A WADL contract is an XML document that describes a set of resources with URI templates, permitted operations, and request-response representations. As you’d expect, WADL also supports the HTTP fault model and supports the description of multiple formats for resource representations. Example 4-34 shows a WADL description of the Restbucks ordering service.

Example 4-34. Ordering service WADL example

<?xml version="1.0" encoding="utf-8"?>

    <include href="order.xsd"/>

  <resources base="">
    <resource path="order">
      <method name="POST">
          <representation mediaType="application/xml" element="ord:order"/>

          <representation status="201"/>
          <fault mediaType="application/xml" element="ord:error" status="400"/>
          <fault mediaType="application/xml" element="ord:error" status="500"/>
    <resource path="order/{orderId}">
      <method name="GET">
          <representation mediaType="application/xml" element="ord:order"/>
          <fault mediaType="application/xml" element="ord:error" status="404"/>
          <fault mediaType="application/xml" element="ord:error" status="500"/>
      <method name="PUT">
          <representation mediaType="application/xml" element="ord:order"/>
          <representation status="200"/>
          <fault mediaType="application/xml" element="ord:error" status="404"/>
          <fault mediaType="application/xml" element="ord:error" status="409"/>
          <fault mediaType="application/xml" element="ord:error" status="500"/>
      <method name="DELETE">
          <representation status="200"/>
          <fault mediaType="application/xml" element="ord:error" status="404"/>
          <fault mediaType="application/xml" element="ord:error" status="405"/>
          <fault mediaType="application/xml" element="ord:error" status="500"/>

The <application> element is the root for the WADL metadata. It acts as the container for schemas that describe the service’s resource representations in the <grammars> element and the resources that are contained within the <resources> element. The <grammars> element typically refers to XML Schema schemas (which we have defaulted to for Restbucks) that describe the structure of the resource representations supported by the service, though other schema types (e.g., RELAX NG) are supported too. Consumers of the service can use this information to create local representations of those resources such as orders and products.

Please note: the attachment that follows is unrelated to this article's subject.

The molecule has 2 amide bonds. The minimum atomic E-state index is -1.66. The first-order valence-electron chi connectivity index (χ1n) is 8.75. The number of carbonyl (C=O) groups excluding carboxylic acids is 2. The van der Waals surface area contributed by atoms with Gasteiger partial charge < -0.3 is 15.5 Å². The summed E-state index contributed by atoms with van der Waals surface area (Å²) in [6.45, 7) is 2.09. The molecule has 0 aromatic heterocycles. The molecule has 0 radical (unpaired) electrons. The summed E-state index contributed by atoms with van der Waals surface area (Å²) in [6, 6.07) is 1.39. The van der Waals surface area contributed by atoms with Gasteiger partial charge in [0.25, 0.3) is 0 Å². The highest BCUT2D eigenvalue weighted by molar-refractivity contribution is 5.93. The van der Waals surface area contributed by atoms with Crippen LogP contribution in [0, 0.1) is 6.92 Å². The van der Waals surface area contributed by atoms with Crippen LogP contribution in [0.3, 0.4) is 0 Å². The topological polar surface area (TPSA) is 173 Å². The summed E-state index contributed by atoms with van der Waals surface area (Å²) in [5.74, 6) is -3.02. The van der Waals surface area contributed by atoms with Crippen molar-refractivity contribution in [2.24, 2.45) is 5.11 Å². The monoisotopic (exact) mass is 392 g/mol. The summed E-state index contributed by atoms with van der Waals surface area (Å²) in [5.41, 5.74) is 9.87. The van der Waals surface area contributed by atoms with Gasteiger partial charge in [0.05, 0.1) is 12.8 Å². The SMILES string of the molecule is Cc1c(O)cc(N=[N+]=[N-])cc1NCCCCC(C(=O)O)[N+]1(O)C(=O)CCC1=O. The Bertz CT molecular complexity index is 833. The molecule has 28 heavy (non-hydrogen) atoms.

In a WADL description, the <resources> element is where most of the action happens. It provides a static view of the resources available for consumption. It uses a templating scheme that allows consumers to infer the URIs of the resources supported by a service. Calculating URIs can be a little tricky since WADL relies on a hierarchy of resources, with each URI based on the parent URI’s template plus its own. In Example 4-34, we have two logical resources: for POST and{orderId} for the other verbs. The resource URIs are computed by appending the path of the <resource> element to the path defined in the base attribute of the <resources> element.


In addition to dealing with URI templates and query strings, WADL also has a comprehensive mechanism for building URIs. WADL can deal with form encoding and handling a range of URI structures, including matrix URIs.[38]

The <method> element allows WADL to bring together the request and response resource representations and HTTP verbs to describe the set of permissible interactions supported by the service. The Restbucks ordering service is described in terms of two separate resource paths. We first define the order resource (<resource path=“order”>), which only allows POST requests (<method name=“POST”>) and requires that the payload of those requests be XML representations of an order. We also describe the possible ways the Restbucks ordering service can reply to a POST request (in the <response> element) depending on the outcome of processing the submitted order. In this case, the possible response code is 201, 400, or 500.